Her return to her home Korea has provided the most acute opportunity for clarifying her passion and God’s call. She now works as a versatile program assistant for the Reconciliation and Unification Committee of the NCCK, compiling and building a reconciliation communication network, translating Korean into English, and various support in creating seminars and other events for the RUC. She will tell you how appreciative she is that I have come to work alongside her to help bear some of the load of translation! Academic Korean can be tricky to translate into English, in case you were wondering. At any rate, this work has confirmed her passion for especially striving for justice for the weak on the Korean peninsula through the peaceful reconciliation movement. Her current project is planning a Peace Walk for the NCCK RUC that will start at Jeju Island, the southern tip of Korea and walk up to the Northern border. You can also see an interview I did with Ji Eun about her work with the NCCK on this earlier post.

Ji-Eun told me that she sees the presence of God in the work that Koreans undertake to reach out and care for the weak and the suffering among them. God has instilled in her a passion for the pain of Korea suffering under a constant state of war, and for those crying out for freedom in North Korea. She is considering graduate studies in peace, war, and reconciliation once her term with the UMC program is finished, but she is also considering taking a full 3 year position as a mission worker for the Methodist Church as well. This advent season, she yearns for more vigorous progress in the movement for reconciliation. She says, “If I am a disciple of Jesus, I must work for the weak and struggle for justice.” We have much to learn for powerful women like Ji-Eun.

I thank you for your support of our assignment as mission co-workers to Korea, and Ji-Eun thanks you for the translation help. For those interested in adding your support and hopping on board this amazing journey, we welcome anything you have to offer. Especially if you are looking for somewhere to make an end-of-year donation and you haven’t found a place yet, please consider us! We have surpassed the amount we raised last year, but our target was higher this year and we still have a way to go before 2015 arrives. You joining our journey will be very appreciated! I pray the Prince of Peace be present with you and all those throughout Korea, amen.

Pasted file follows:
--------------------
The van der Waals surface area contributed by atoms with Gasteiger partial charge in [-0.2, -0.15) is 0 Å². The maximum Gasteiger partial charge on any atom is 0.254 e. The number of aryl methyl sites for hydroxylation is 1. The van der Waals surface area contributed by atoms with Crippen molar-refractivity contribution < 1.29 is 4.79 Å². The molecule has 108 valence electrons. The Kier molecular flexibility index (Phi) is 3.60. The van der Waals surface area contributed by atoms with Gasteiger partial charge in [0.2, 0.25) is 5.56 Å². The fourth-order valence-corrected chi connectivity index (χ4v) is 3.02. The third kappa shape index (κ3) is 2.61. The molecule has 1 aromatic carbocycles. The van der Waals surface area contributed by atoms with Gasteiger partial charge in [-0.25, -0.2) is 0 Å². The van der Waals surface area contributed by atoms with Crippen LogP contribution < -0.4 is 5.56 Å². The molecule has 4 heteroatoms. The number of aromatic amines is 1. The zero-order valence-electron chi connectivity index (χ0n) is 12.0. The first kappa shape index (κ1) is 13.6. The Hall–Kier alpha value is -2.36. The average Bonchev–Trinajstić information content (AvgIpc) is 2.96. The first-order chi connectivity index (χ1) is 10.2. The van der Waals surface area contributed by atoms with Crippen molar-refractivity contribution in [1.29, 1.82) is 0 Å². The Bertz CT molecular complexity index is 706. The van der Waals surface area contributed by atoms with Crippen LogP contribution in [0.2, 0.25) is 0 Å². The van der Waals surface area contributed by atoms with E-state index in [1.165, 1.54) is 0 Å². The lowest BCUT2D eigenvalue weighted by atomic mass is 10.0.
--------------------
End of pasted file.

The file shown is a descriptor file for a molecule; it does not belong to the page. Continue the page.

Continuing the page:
Connections Letter: God is in Korea

Our 2013-14 crew at Seoraksan Park.

Greetings friends, family, and supporters,

An entire year of Young Adult Volunteers (YAVs) in Korea with us has passed and a new set of young adults has already hit full speed in struggling to adapt to a new culture. Also, Happy Chuseok! The Korean Harvest Festival passed this past week (September :(…..), and Hyeyoung, Sahn, and I went to see the grandparents in Ulsan eating ourselves silly.

We did not have much time to reflect on our first set of YAVs since they headed back to the States in July because I started the new position taking me to Seoul for three days every week. Chuseok gave us a little bit of breathing time, however, and we feel very positive about our work and the future potential for this site. We have much work to do in terms of expanding the site and adding some diversity to the volunteer opportunities, but we have a solid foundation to work from.

Our 2013-14 crew at Seoraksan Park.

Our 2013-14 crew at Seoraksan Park.